For Porsche’s LMP1 operation, all six drivers onboard have won Le Mans at least once, and will most likely be kept within its motorsport family if possible. The marque remains involved in the FIA World Endurance Championship’s GTE-Pro, among other sportscar series, and the likes of Nick Tandy and Earl Bamber have a significant amount of GT experience that would be good to call upon. Andre Lotterer has already said he wants to stay with the Porsche family, expressing an interest in Formula E, while Neel Jani, Brendon Hartley and Timo Bernhard all have sportscar experience that any team would be lucky to have.

So there is a sort of workaround for those who will be displaced, but again, this is assuming LMP1 and DTM even exist next year. If they don’t, there will be far, far more drivers floating around - and the opportunities are limited.


Formula E is becoming attractive to drivers as it is to manufacturers, but the current grid is already stacked with strong names, making new opportunities hard to come by. BMW could look to try and poach some drivers for its rival brands to help with its new GTE-Pro team for 2018, while the burgeoning DPi class in the IMSA WeatherTech SportsCar Championship could open up some options as more manufacturers get involved there.

DPi also comes into the picture when it comes to considering the future of LMP1 and the WEC’s premier category. Porsche’s shock news has left the latter’s top brass scrambling for a solution for 2018, but with no new regulations or manufacturers likely until 2020 at the earliest, keeping Toyota in play looks to be a challenge. There is hope that the LMP1 privateer class will go ahead fully as planned for next year, although details have been worryingly few and far between in recent months. We should, however, know more come the next round in Mexico City.

DPi has been tipped as a possible successor to LMP1 for a while, offering a cheaper, simpler alternative to manufacturers. Nissan and Cadillac are already involved, Penske and Acura are teaming up for 2018, Team Joest (of Audi/Le Mans fame) is taking over Mazda’s effort for 2018 and the likes of Audi and Ford are known to be interested. All of this may be going on in the United States, but there is definite interest from the paddock to hit Le Mans, perhaps setting the tone for a wider WEC effort down the line, should the class be an option. This would certainly present a great opportunity for top-line drivers to find a seat and take on some classic endurance races on both sides of the pond - a very attractive proposition.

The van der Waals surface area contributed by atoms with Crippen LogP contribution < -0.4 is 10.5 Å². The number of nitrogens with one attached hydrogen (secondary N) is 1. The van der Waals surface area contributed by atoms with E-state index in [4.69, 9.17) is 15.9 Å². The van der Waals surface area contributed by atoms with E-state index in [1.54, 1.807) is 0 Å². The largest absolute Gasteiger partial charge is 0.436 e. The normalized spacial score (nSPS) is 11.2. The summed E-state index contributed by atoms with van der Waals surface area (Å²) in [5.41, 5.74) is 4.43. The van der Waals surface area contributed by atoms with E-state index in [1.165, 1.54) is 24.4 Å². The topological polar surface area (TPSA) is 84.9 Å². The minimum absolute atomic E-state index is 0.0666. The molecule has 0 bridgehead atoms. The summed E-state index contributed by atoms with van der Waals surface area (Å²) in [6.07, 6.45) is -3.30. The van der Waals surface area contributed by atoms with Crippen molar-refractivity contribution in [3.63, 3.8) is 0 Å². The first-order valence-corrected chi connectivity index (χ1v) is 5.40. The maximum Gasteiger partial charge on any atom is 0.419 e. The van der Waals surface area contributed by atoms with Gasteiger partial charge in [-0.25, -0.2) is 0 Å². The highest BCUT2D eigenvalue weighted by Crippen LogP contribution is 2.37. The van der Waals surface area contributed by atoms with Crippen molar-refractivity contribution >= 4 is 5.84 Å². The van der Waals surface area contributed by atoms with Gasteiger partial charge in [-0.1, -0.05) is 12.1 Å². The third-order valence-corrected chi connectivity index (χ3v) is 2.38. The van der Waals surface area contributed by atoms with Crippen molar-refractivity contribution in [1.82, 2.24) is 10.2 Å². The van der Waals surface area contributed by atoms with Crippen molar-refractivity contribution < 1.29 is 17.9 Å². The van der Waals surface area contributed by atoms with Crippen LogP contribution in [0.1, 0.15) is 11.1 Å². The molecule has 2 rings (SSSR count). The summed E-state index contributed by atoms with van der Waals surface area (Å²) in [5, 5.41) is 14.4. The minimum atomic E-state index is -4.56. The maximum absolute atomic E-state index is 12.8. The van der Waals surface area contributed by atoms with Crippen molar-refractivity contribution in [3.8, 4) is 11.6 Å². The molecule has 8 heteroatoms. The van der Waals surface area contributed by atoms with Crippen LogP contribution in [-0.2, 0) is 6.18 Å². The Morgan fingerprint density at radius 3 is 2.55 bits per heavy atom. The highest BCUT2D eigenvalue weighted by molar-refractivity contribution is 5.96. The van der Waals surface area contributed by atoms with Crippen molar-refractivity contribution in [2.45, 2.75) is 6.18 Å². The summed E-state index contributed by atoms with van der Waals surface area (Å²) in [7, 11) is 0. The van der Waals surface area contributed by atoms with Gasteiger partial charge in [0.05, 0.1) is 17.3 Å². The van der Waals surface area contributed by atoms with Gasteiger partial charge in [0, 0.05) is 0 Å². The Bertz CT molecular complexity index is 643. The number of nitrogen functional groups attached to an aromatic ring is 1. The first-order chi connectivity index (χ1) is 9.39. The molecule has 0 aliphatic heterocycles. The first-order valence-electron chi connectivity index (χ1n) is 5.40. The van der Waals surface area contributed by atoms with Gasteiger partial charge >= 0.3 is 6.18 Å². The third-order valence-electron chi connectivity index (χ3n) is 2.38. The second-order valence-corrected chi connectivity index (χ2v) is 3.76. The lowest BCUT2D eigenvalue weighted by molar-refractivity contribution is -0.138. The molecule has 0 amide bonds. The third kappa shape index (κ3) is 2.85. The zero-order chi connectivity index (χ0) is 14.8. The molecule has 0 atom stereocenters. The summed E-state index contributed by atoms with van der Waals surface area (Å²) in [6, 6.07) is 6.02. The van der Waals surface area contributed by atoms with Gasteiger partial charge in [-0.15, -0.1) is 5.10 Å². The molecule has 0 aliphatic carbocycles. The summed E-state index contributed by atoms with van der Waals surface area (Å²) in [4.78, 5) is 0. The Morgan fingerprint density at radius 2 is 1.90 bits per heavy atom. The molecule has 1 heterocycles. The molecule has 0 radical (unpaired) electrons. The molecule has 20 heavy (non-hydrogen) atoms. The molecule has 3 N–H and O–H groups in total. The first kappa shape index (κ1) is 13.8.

Failing that, the next option on the sportscar side of things would be to open LMP2 up to all-professional line-ups. Teams in the WEC are currently required to have at least one silver-rated ‘gentleman’ driver in their teams, giving the class some semblance of pro-am status. Funding for the privateer outfits in the class is key, making opportunities for top-line professionals - typically platinum-rated - hard to come by. If moves could be made to make LMP2 all-professional, though, it may create more opportunities, although the spec-nature of the class may be a turn-off for some.

Sportscars certainly appears to be where the majority of opportunities lie, but the saturation of the driver market across global motorsport is only going to increase. If you thought things were bad now with the number of young drivers clamouring to reach F1 - many of whom were in action this week in Budapest - that are forced to find alternative options across the globe, consider what will happen when you throw in those boasting greater experience and more impressive CVs. Clearly, something has to give.

Alas, things may not turn out to be all doom and gloom. Jean Todt confirmed at the FIA Sport Conference in Geneva six weeks ago there is interest for new F1 teams to join the grid in the near future; LMP1’s privateer options for next year are also still in the mix; DTM has another 18 months until Mercedes walks, and it ran with just two manufacturers between 2006 and 2012. The carpet is not going to be completely swept from under the feet of those involved in the championships.

Until the futures of LMP1 and DTM become clear, the global driver market is only going to become increasingly saturated. If you’re a manufacturer or team with a seat free, then you’re in luck: you’ll have no shortage of options, young and old, to come and race.

But if you’re someone who believes strongly in drivers getting the opportunities they deserve in motorsport, then the next few years may be filled with frustration and anger.